The cold sweat drips from my body as I sit bolt upright, and stare around at the strange scene surrounding me. Get a grip on yourself man. “Where am I?” I call out to no one in particular. This isn’t my home. Wait a minute; I think it’s time for a Self Check.
Now my training begins to kick in. For every stepper like me, these trips back in time can be very disorienting. Therefore, extensive training is required, and justified. Self check is designed to give the stepper a starting point from which he/she can begin to put back together the pieces of shattered time.
Start point: What do I last remember? Ok, I was back at the Time Port readying for a mission.
Who was the subject of the mission? Einstein. “Cool!”
What year is it? Ummm, back to that question later.
Who am I? Josh, Oh wait! Max.
What time is it? I glance at my alarm clock. “Oh crap! I gotta go!”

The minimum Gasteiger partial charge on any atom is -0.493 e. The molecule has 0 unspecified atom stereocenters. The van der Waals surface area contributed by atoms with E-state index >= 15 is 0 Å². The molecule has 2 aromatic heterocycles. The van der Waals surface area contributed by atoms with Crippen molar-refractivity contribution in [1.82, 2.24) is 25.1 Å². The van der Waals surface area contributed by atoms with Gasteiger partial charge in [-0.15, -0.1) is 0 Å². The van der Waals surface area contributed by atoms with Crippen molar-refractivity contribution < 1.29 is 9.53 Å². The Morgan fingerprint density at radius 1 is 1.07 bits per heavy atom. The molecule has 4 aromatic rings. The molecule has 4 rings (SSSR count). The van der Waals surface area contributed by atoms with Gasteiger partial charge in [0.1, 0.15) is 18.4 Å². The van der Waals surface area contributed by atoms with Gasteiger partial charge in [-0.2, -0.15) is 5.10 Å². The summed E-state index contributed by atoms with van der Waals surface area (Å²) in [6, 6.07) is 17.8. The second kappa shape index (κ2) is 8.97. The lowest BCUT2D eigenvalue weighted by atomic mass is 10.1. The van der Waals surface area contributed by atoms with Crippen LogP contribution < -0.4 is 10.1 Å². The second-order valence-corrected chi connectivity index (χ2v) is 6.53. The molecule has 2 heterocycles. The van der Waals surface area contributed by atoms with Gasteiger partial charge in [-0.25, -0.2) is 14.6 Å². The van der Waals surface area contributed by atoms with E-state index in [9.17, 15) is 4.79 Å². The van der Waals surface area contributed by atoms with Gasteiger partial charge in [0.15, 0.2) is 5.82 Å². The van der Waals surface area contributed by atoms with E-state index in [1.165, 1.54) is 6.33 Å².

Today was a beautiful sunny day, in complete diametric opposition of the gloomy night before, in which the rain poured down in icy cold sheets, joined by torrent blasts of wind, brilliant flashes of lightning and the rumbling drumbeats of thunder. Those who chose to stay up and witness it were treated to quite a show of nature’s fury. Today, however, one could barely tell that anything had happened, except for the few puddles here and there that lined the streets and the scattered slushy mud holes in the grass. This morning the sky was crystal clear, as if the sun had chased away those stormy clouds like they were misbehaving children sneaking out at night to play. The campus of Princeton University looked simply wonderful bathed in the golden morning sunshine. Birds chirped and twittered happily as they glided by, carefully inspecting every inch of the glistening green grass below them—the fresh rain always brings worms up out of the ground—a feast to behold. Even the trees seemed a bit taller as if they were stretching up to greet the morning sun. The scene brought hope that spring would come a tad bit early to New Jersey.